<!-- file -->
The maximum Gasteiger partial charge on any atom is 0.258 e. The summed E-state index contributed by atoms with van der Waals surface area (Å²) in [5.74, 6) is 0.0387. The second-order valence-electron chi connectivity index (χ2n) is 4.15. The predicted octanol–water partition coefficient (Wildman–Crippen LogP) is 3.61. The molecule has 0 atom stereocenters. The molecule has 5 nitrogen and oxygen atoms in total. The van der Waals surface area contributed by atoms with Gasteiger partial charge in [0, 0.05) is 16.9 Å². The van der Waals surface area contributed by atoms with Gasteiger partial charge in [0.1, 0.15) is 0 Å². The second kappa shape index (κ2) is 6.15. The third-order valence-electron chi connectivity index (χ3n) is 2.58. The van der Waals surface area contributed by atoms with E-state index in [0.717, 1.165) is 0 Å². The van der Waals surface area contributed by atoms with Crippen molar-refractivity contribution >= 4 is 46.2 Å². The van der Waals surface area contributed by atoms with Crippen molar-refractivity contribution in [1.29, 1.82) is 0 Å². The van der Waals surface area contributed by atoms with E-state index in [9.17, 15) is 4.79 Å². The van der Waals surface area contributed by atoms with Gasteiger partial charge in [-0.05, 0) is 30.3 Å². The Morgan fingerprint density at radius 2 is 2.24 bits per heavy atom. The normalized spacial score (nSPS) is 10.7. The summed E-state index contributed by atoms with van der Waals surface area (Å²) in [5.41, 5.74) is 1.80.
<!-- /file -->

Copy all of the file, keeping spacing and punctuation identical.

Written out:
The maximum Gasteiger partial charge on any atom is 0.258 e. The summed E-state index contributed by atoms with van der Waals surface area (Å²) in [5.74, 6) is 0.0387. The second-order valence-electron chi connectivity index (χ2n) is 4.15. The predicted octanol–water partition coefficient (Wildman–Crippen LogP) is 3.61. The molecule has 0 atom stereocenters. The molecule has 5 nitrogen and oxygen atoms in total. The van der Waals surface area contributed by atoms with Gasteiger partial charge in [0, 0.05) is 16.9 Å². The van der Waals surface area contributed by atoms with Gasteiger partial charge in [0.1, 0.15) is 0 Å². The second kappa shape index (κ2) is 6.15. The third-order valence-electron chi connectivity index (χ3n) is 2.58. The van der Waals surface area contributed by atoms with E-state index in [0.717, 1.165) is 0 Å². The van der Waals surface area contributed by atoms with Crippen molar-refractivity contribution >= 4 is 46.2 Å². The van der Waals surface area contributed by atoms with Crippen molar-refractivity contribution in [1.29, 1.82) is 0 Å². The van der Waals surface area contributed by atoms with E-state index in [9.17, 15) is 4.79 Å². The van der Waals surface area contributed by atoms with Gasteiger partial charge in [-0.05, 0) is 30.3 Å². The Morgan fingerprint density at radius 2 is 2.24 bits per heavy atom. The normalized spacial score (nSPS) is 10.7. The summed E-state index contributed by atoms with van der Waals surface area (Å²) in [5.41, 5.74) is 1.80.